Speakout is Truthout's treasure chest for bloggy, quirky, personally reflective, or especially activism-focused pieces. Speakout articles represent the perspectives of their authors, and not those of Truthout.
Dear 2016 Presidential Candidate Hillary Clinton,
You recently gave a speech at Columbia University calling for broad criminal justice reform. You said, "There is something profoundly wrong when African-American men are far more likely to be stopped by the police, charged with crimes, and given longer prison terms than their white counterparts," and "There is something wrong when trust between law enforcement and the communities they serve breaks down."
This 2015 spring moving into early summer time feels different from my previous 11 rural ones in southwest NewHampshire. After a winter entombed in ice and snow with daily shoveling of paths for my dog with sides so high, I couldn't see her from the window as she traipsed about, more was expected.
Everything seems a bit less lush, not bursting with spring sun to announce survival of a harsh five months. Or maybe it's me as I wonder how many hundreds of thousands of Americans around the country wake up these days and contemplate: Pipeline coming... Pipeline coming...
Like many other progressives, I was very excited about some of the Supreme Court decisions this term (health care, gay marriage) and deeply disturbed about others (Facebook threats should not be judged on a "reasonable person" standard, executions using new drugs can continue). One decision that did not receive as much attention but that is tremendously important, I think, is the Court's ruling in Texas Department of Housing and Community Affairs v. The Inclusive Communities Project, Inc. In that decision, the Court held 5-4 that housing segregation, even if done unintentionally, violates the Fair Housing Act. In doing so, the Court affirmed that "disparate impact claims" about housing are legitimate. Although it is not clear that this will be the case, I hope that the decision paved the way for greater use of social science data by courts on other issues.
On Friday, I read the article that would almost immediately throw my life into upheaval and challenge me in ways I didn't realize. That article was in Timeout Chicago, saying that eccentric Greek billionaire Alki David would give $250,000 to anyone who streaked Chicago Mayor Rahm Emanuel.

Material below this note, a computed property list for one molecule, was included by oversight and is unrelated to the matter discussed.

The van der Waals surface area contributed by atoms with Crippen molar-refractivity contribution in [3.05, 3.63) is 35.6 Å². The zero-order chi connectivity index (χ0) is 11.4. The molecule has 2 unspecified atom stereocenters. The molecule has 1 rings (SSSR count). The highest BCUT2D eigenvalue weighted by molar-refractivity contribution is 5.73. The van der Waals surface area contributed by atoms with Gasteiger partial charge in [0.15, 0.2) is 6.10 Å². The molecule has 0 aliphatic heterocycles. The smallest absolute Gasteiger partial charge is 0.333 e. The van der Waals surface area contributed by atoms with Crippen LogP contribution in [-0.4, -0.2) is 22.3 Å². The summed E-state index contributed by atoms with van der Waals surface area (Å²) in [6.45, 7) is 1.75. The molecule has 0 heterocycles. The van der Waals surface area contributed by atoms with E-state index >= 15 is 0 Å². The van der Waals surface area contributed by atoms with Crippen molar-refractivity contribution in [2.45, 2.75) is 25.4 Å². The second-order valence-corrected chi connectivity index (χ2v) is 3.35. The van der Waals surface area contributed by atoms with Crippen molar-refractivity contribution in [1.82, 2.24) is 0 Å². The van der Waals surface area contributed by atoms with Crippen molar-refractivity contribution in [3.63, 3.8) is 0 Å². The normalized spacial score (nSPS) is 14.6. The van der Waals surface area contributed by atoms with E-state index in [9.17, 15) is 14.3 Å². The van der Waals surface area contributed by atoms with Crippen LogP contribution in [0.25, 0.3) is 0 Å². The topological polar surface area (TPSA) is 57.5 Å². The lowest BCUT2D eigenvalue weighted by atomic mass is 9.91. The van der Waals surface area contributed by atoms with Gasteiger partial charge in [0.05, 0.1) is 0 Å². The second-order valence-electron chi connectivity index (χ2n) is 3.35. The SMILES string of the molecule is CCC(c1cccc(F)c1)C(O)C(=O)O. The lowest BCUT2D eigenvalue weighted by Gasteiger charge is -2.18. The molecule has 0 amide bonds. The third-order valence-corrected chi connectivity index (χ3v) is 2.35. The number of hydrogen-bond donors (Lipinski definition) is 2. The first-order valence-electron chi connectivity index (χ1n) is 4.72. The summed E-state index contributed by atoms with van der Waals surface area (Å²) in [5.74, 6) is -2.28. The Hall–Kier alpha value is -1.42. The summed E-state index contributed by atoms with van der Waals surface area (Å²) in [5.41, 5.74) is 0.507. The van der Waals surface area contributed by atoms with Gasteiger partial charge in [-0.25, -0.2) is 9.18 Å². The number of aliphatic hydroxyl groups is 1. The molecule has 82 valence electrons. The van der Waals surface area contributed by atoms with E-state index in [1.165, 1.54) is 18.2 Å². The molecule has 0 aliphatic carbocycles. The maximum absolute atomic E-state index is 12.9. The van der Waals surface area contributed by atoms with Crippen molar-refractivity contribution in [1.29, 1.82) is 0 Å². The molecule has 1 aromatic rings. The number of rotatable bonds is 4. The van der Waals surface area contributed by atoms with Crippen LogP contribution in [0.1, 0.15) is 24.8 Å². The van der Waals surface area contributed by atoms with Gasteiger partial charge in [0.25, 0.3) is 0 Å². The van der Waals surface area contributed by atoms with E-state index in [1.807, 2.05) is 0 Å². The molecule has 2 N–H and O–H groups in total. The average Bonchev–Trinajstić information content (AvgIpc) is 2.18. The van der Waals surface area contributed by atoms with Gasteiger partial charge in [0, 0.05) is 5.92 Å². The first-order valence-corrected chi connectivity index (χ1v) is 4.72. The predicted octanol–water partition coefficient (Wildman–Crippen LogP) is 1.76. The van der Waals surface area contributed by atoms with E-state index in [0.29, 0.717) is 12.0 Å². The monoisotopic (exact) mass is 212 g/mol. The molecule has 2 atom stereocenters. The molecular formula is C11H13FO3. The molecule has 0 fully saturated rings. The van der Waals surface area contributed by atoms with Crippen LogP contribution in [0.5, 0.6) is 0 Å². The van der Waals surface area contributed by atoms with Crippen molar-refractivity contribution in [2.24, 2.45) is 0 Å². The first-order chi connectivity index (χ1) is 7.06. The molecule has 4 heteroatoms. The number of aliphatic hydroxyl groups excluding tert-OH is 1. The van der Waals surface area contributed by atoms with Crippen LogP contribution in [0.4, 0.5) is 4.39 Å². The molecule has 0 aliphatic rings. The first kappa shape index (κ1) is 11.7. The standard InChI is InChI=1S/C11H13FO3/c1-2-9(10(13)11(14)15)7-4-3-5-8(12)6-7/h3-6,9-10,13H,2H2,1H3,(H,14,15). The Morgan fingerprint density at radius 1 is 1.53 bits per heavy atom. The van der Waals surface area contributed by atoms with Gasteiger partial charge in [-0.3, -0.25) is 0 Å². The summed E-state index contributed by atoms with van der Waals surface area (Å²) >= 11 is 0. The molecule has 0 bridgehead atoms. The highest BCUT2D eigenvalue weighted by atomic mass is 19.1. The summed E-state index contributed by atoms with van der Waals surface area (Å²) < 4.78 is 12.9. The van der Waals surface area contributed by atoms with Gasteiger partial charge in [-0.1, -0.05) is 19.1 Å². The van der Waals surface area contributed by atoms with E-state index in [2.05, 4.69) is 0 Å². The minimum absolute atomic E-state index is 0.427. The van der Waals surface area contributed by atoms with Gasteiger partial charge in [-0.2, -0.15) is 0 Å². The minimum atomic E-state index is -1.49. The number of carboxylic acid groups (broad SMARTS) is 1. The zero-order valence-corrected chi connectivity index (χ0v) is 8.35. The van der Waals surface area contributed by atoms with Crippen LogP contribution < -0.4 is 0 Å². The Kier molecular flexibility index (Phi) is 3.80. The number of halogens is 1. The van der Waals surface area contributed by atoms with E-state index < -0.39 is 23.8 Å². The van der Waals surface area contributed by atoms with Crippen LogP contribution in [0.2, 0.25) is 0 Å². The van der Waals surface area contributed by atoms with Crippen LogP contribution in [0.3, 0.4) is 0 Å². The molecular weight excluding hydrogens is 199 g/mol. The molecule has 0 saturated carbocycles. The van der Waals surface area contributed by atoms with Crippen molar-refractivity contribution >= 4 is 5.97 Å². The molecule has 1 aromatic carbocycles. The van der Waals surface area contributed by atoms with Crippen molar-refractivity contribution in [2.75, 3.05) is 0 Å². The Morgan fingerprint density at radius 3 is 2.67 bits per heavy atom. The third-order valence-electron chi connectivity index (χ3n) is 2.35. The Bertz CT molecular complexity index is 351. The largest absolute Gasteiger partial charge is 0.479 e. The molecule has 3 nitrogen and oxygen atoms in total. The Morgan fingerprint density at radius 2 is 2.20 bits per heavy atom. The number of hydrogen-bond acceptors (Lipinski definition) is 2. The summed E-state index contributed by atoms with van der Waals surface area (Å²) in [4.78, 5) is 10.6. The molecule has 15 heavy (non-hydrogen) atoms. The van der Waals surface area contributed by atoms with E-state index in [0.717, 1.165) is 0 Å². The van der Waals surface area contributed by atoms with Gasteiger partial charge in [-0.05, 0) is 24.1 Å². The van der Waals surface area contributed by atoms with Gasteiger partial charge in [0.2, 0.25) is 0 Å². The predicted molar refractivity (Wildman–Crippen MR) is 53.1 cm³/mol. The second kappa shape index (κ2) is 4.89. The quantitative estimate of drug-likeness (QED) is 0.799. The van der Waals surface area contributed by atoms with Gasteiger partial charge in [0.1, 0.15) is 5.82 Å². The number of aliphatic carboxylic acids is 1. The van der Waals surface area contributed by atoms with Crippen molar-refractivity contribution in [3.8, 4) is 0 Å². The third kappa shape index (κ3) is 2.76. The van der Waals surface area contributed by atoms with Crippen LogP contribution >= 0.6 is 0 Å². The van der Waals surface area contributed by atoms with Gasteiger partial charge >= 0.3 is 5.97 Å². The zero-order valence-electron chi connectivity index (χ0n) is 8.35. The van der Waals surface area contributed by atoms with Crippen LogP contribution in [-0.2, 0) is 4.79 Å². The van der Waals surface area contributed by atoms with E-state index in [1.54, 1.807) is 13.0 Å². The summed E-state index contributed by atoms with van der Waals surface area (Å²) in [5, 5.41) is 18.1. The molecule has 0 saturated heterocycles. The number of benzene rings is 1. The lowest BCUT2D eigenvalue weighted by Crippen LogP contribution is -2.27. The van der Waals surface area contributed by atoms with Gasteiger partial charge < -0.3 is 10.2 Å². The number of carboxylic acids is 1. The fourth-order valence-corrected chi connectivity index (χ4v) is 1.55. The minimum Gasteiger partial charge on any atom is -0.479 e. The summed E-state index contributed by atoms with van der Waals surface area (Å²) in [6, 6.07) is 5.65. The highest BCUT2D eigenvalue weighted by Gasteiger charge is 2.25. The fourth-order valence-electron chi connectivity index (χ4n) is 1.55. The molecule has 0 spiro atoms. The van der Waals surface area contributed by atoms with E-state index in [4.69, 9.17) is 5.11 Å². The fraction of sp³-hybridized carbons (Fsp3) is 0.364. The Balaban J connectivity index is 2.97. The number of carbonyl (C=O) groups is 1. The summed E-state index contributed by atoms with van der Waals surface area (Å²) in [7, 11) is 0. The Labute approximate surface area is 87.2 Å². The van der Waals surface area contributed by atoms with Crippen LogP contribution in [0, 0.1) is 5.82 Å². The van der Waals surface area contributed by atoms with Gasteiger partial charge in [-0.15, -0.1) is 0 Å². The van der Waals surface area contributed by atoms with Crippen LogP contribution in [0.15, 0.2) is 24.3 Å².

After reading it, I thought, "I can help fund a lot of projects fighting for social justice in Chicago with $250,000." Immediately, my friend and I stopped everything to go find Rahm. We drove around his neighborhood, waited near his house hoping he'd come home. In the many hours we spent casually waiting in the car, we searched for all the info on David's dare.
Bolivian President Evo Morales issued Supreme Decree 2366 in May, opening up Bolivia's national parks - which are protected under the Constitution as ecological reserves - to oil and gas extraction. Then, earlier this June, Morales proclaimed that his on-again, off-again plan to build a highway through the TIPNIS national park and indigenous territory in the Bolivian Amazon will finally be realized.
The coincidence of these announcements was not lost on TIPNIS road opponents, who have long suspected that the advancement of oil and gas interests is a major impetus behind the road.
The long-awaited ruling by the US Supreme Court (SCOTUS) supporting subsidies/tax credits for the Affordable Care Act (ACA) has been hailed by the mainstream media (even including MSNBC) as a landmark event showing the success of health care reform. Granted, the ACA after five years has brought new coverage to 16 million people through the exchanges and expanded Medicaid, and has established some limited insurance reforms, such as banning insurers from denying coverage based on pre-existing conditions. But as the media celebrate and hype this event, we need to ask some hard questions about where we now find ourselves in reforming our dysfunctional system.
On June 22, 2015, at the close of its 83rd Annual Meeting in San Francisco, the United States Conference of Mayors (USCM), for the 10th consecutive year, unanimously adopted a strong resolution in support of Mayors for Peace, noting that August 6 and 9, 2015 will mark the 70th anniversaries of the US atomic bombings of Hiroshima and Nagasaki.
As a child my life was one of constant trauma. My mother was diagnosed with schizophrenia, prone to rage, physical violence, self-hate, and alcoholism - a horrible combination. It was not easy to be the eldest child in my family. I was made responsible for things that were far beyond my years. The level oftrauma I experienced could only be described as growing up in a war zone. My sister and I never knew when or where the attacks upon our small bodies would be launched.
Fast track passes. Our Congress – the supposed representatives of We the People – voted to cut themselves and us out of the process of deciding what "the rules" for doing business "in the 21st Century" will be.
How do the plutocrats and oligarchs and their giant multinational corporations get what they want when a pesky democracy is in their way? They push that pesky democracy out of their way.
Traditional, or Original Medicare, turns 50 on July 30, having had many challenges and achievements from the days of its passage to today. It is time to celebrate its many successes, note some of its current challenges and threats to its future, and briefly discuss how it gives us a strong foundation upon which to build still-needed health care reform.
When it was enacted in 1965, about one-half of seniors in the U. S lacked health insurance, and many could not afford necessary health care. When it was passed with strong bipartisan support (313-116) in the House, and 70-24 in the Senate), 20 million Americans age 65 and older gained health insurance.